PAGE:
FORTUNE -- As an oil and gas industry insider, Matt Simmons speaks with a bold voice and makes even bolder predictions. His 2005 book, Twilight in the Desert: The Coming Saudi Oil Shock and the World Economy, which argued that Saudi Arabia's oil supplies are way more limited than most people think, raised his profile as an authority on the industry. For more than 35 years, Simmons has run a Texas-based boutique investment bank, Simmons & Co., which specializes in the energy industry.
Oklahoma City Home prices didn't bubble as much as in other markets, and so prices didn't crash as hard, making this university town a place to watch in the year ahead, according to Trulia. The housing market in Oklahoma City peaked in 2009 and has lost only 1% of its value since then.
FORTUNE - In 1895, Alfred Nobel, the late inventor of dynamite, left much of his fortune in a fund dedicated to recognizing the world's greatest geniuses. Over the years, his gift paid for hundreds of awards attached to the Nobel Prize. Yet his donation has worn thin.
Hundreds of mechanic positions have been cut because there is not enough money to pay them — even though the average total compensation for subway managers has grown to nearly $300,000 a year https://t.co/WAT4gf9gze
Muck Rack makes it simple to find people, tweets, or articles that mention any name, keyword, company, hashtag etc. We've compiled this guide to help you make the most of your search.
Selecting a term
Start searching tweets, articles from media outlets, articles mentioned in tweets, journalists'
names, titles and bios with some suggested searches:
Companies or Topics (e.g. iPhone, Microsoft)
Phrases (e.g. "cloud computing") — use quotes to keep the terms together
Twitter handles (e.g. @username) — returns those who have mentioned or replied to
Names (e.g. "David Pogue")
Hashtags (e.g. #sxsw, #london2012)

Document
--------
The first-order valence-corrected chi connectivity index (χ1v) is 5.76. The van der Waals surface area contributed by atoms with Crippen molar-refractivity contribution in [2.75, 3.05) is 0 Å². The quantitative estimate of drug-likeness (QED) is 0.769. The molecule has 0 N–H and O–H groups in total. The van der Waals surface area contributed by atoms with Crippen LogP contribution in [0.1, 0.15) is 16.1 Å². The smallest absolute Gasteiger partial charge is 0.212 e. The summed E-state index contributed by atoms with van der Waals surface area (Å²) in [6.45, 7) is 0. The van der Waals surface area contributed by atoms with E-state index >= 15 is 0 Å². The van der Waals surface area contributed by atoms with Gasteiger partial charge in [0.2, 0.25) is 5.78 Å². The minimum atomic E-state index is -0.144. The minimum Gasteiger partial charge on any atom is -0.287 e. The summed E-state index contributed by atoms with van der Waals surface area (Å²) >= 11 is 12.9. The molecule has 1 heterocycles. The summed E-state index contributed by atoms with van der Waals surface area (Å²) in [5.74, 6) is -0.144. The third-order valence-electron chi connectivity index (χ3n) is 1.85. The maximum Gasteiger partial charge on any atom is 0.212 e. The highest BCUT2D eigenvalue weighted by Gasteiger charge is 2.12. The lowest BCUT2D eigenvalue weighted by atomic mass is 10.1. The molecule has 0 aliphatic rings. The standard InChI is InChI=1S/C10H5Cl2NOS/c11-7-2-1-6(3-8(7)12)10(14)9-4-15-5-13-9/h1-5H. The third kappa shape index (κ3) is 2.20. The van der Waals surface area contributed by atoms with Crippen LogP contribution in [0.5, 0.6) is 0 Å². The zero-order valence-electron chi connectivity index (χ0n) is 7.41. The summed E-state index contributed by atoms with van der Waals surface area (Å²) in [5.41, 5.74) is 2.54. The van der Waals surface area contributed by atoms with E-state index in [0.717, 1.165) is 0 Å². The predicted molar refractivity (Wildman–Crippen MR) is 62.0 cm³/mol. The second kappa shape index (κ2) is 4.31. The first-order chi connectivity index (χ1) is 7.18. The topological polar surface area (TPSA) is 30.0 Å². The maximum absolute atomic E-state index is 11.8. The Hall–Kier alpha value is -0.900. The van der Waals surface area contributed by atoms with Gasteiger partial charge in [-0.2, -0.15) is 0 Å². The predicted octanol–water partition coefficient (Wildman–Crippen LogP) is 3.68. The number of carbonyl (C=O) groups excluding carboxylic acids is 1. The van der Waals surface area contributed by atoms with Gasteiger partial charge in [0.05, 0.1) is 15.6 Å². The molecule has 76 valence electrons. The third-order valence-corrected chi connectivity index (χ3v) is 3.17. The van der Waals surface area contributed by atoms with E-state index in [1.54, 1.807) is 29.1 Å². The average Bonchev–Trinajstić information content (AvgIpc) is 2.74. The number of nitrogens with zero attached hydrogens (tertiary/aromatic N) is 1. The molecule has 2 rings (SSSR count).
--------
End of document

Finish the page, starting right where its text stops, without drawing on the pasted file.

Bio details (e.g. vegan, Olympics, father)
Muck Rack's Advanced Search allows for many boolean operators.
Find results that mention multiple specified terms, use AND or
+. For example, ensure each result contains both Elon Musk and Mark Zuckerberg by
searching Musk AND Zuckerberg or Musk + Zuckerberg.
Use the operators OR or , to broaden your search when you'd like either of
multiple terms to appear in results. (This is the default behavior of our search when no operators
are used). For example, results will contain either cake or cookie by searching cake OR cookie or cake,cookie
Use NOT or - to subtract results from your search. For
example, searching Disney will yield results about the Walt Disney Company as well as Walt Disney
World Resort. To exclude mentions of Disney World, search for Disney -World or Disney
When using one of these operators with a phrase, enclose it in quotation marks. For example, you can
find results about smartphones excluding Apple's iPhone 4S by searching smartphone -"iPhone
Exact case matching or punctuation
If you're searching for a brand name or keyword that relies on specific punctuation marks or capitalization, you can
find results that match your exact query by adding matchcase: before the keyword you're searching for, like matchcase:E*TRADE .
Use parentheses to separate multiple
boolean phrases. For example, to find journalists talking about having fun in Disney World or
Disneyland, search for ("disney world" OR disneyland) AND fun.
An asterisk can be used to search for any variation of a root word truncated by the asterisk. For example, searching for admin* will return results for administrator, administration, administer, administered, etc.
A near operator is an AND operator where you can control the distance between the words. You can vary the distance the near operation uses by adding a forward slash and number (between 0-99) such as strawberries NEAR/10 "whipped cream", which means the strawberries must exist within 10 words of "whipped cream".